Two things to keep an eye on today: David Robertson will throw a bullpen session and Jerry Hairston Jr. will undergo a second MRI on his left wrist. The Yankees need Robertson to be their seventh/late-inning fireballer and Hairston to fill multiple roles off the bench. If he’s forced to miss at least the ALDS, Pena can fill the void to a point. He’s yet to play in the outfield, which would make Eric Hinske’s presence more important.
By Glenn Giangrande
Me thinks it’s time to proclaim Phil Hughes a reliever for the remainder of the 2009 season.
By Jon Lane
Wow! Such fervor on YESNetwork.com these days. The source of it is a 23-year-old kid from Nebraska who set a standard so high as a set-up man that everything he does is measured against it. And each time he fails or simply takes his lumps, his destiny has to be altered permanently.
Yeah, here we go again. Joba Chamberlain belongs in the bullpen. It’s a topic that just won’t go away (at least we’re not discussing PEDs, the height of annoyance, this time) and right now it’s hot. Chamberlain has labored as a starter, Chien-Ming Wang is not in the rotation and everyone in the Yankees ‘pen not named Mariano Rivera can’t be completely trusted. Since we live in a town that demands instant gratification, Joba to the ‘pen will solve all the Yankees’ problems.
I’m not suggesting this is an argument without merit. It is. Chamberlain was fantastic in his eighth-inning role and only midges off Lake Erie dented him in 2007. Pitching out of the ‘pen allows him to go from zero to 100 using his best two pitches (2 > 4, writes Chris Shearn) while thriving off his emotion. Somebody has to eventually replace Rivera and Chamberlain is currently the best candidate to do it. Many made their points and they’re all valid. Kim Jones is practical. Mike Francesa is angry. Jerome Preisler combines passion with historical precedent. You the readers are speaking too. At last check of our homepage poll, it was 171-5 with the belief that Chamberlain will be back in the bullpen before season’s end. I can’t scientifically prove it, but there are probably many who initially believed in Joba the starter have since changed their tune, which is their right.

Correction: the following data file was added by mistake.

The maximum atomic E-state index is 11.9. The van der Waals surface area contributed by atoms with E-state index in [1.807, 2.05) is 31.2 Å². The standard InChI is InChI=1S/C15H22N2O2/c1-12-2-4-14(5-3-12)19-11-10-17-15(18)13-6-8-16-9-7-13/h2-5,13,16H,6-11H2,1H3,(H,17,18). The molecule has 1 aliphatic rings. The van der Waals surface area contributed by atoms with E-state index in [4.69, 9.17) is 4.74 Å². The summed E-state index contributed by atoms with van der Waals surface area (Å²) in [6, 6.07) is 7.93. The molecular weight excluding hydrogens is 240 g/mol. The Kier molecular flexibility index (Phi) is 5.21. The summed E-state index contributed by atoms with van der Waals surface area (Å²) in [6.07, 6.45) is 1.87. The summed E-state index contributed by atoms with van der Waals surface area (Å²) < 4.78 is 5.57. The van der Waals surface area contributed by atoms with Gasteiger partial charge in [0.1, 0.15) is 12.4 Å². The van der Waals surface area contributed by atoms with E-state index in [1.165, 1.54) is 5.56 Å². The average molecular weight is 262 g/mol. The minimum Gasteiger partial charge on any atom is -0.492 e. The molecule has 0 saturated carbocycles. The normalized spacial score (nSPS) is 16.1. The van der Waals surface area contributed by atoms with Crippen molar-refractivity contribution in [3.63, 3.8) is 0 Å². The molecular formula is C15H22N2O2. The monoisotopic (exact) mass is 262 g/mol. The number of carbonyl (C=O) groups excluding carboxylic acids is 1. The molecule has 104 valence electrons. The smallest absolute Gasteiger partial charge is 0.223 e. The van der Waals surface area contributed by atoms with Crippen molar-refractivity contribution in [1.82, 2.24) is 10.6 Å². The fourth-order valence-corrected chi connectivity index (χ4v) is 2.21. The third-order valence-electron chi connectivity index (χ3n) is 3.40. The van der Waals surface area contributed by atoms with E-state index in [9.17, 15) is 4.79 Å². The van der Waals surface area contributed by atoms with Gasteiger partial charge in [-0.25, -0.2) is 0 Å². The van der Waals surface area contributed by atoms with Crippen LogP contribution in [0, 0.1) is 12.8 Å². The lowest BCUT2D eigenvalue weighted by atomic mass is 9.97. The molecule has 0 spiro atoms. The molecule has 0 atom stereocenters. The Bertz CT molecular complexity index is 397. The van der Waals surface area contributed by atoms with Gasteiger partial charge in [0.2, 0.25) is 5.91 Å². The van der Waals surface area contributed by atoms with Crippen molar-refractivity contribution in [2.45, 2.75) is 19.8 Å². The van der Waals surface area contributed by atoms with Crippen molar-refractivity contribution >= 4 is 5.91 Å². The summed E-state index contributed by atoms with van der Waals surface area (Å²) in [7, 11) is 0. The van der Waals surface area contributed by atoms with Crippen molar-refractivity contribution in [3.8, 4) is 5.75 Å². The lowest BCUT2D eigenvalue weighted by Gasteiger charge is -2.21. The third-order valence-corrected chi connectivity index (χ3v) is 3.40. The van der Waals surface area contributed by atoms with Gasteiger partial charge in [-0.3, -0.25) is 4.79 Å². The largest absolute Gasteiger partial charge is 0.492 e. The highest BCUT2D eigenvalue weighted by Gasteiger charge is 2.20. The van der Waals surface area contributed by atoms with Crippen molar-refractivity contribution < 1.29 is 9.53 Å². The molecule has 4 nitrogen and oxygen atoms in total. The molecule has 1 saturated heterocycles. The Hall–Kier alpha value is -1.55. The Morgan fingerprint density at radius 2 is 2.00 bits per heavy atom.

I’m not budging. Why are we drawing conclusions after 21 career starts? Does Joba have to be Rick Porcello or Justin Verlander, two guys off the top of my head who instantly met (or meeting) success as rookie starters? Do enough people study the cases of Roy Halladay, Tom Glavine or Zack Greinke, the latter who four seasons ago was 5-17 with a 5.80 ERA and now 8-1, 0.84 with five complete games? (Greinke also overcame social anxiety disorder and depression, another layer to his amazing story.)